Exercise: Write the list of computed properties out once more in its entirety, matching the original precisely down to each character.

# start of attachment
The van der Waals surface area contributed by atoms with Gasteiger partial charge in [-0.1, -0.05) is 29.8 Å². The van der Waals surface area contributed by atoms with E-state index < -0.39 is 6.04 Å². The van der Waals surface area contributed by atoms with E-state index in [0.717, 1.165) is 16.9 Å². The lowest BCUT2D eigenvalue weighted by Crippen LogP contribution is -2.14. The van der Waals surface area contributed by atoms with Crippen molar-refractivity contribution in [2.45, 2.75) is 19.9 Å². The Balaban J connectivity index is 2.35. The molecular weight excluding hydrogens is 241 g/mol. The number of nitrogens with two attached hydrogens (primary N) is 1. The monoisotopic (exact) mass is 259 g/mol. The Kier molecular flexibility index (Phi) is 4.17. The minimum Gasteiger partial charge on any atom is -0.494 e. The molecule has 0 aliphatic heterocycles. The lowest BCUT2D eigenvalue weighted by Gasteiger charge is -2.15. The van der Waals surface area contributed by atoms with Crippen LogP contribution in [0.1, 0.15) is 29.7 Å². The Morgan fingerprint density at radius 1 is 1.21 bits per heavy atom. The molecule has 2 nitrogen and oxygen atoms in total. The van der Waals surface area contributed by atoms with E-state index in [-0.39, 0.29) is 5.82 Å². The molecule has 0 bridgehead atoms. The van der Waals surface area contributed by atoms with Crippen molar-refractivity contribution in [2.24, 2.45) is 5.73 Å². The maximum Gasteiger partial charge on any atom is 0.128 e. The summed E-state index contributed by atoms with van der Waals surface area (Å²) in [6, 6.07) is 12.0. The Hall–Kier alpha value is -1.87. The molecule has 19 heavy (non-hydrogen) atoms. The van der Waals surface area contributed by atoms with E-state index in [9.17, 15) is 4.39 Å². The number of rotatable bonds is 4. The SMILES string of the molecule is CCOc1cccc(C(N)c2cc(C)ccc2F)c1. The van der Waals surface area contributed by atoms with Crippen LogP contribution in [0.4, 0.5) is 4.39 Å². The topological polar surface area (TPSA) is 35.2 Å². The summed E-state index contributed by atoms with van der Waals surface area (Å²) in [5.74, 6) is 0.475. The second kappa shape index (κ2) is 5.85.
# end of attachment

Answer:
The van der Waals surface area contributed by atoms with Gasteiger partial charge in [-0.1, -0.05) is 29.8 Å². The van der Waals surface area contributed by atoms with E-state index < -0.39 is 6.04 Å². The van der Waals surface area contributed by atoms with E-state index in [0.717, 1.165) is 16.9 Å². The lowest BCUT2D eigenvalue weighted by Crippen LogP contribution is -2.14. The van der Waals surface area contributed by atoms with Crippen molar-refractivity contribution in [2.45, 2.75) is 19.9 Å². The Balaban J connectivity index is 2.35. The molecular weight excluding hydrogens is 241 g/mol. The number of nitrogens with two attached hydrogens (primary N) is 1. The monoisotopic (exact) mass is 259 g/mol. The Kier molecular flexibility index (Phi) is 4.17. The minimum Gasteiger partial charge on any atom is -0.494 e. The molecule has 0 aliphatic heterocycles. The lowest BCUT2D eigenvalue weighted by Gasteiger charge is -2.15. The van der Waals surface area contributed by atoms with Crippen LogP contribution in [0.1, 0.15) is 29.7 Å². The Morgan fingerprint density at radius 1 is 1.21 bits per heavy atom. The molecule has 2 nitrogen and oxygen atoms in total. The van der Waals surface area contributed by atoms with E-state index in [-0.39, 0.29) is 5.82 Å². The molecule has 0 bridgehead atoms. The van der Waals surface area contributed by atoms with Crippen molar-refractivity contribution in [2.24, 2.45) is 5.73 Å². The maximum Gasteiger partial charge on any atom is 0.128 e. The summed E-state index contributed by atoms with van der Waals surface area (Å²) in [6, 6.07) is 12.0. The Hall–Kier alpha value is -1.87. The molecule has 19 heavy (non-hydrogen) atoms. The van der Waals surface area contributed by atoms with E-state index in [9.17, 15) is 4.39 Å². The number of rotatable bonds is 4. The SMILES string of the molecule is CCOc1cccc(C(N)c2cc(C)ccc2F)c1. The van der Waals surface area contributed by atoms with Crippen LogP contribution in [0.4, 0.5) is 4.39 Å². The topological polar surface area (TPSA) is 35.2 Å². The summed E-state index contributed by atoms with van der Waals surface area (Å²) in [5.74, 6) is 0.475. The second kappa shape index (κ2) is 5.85.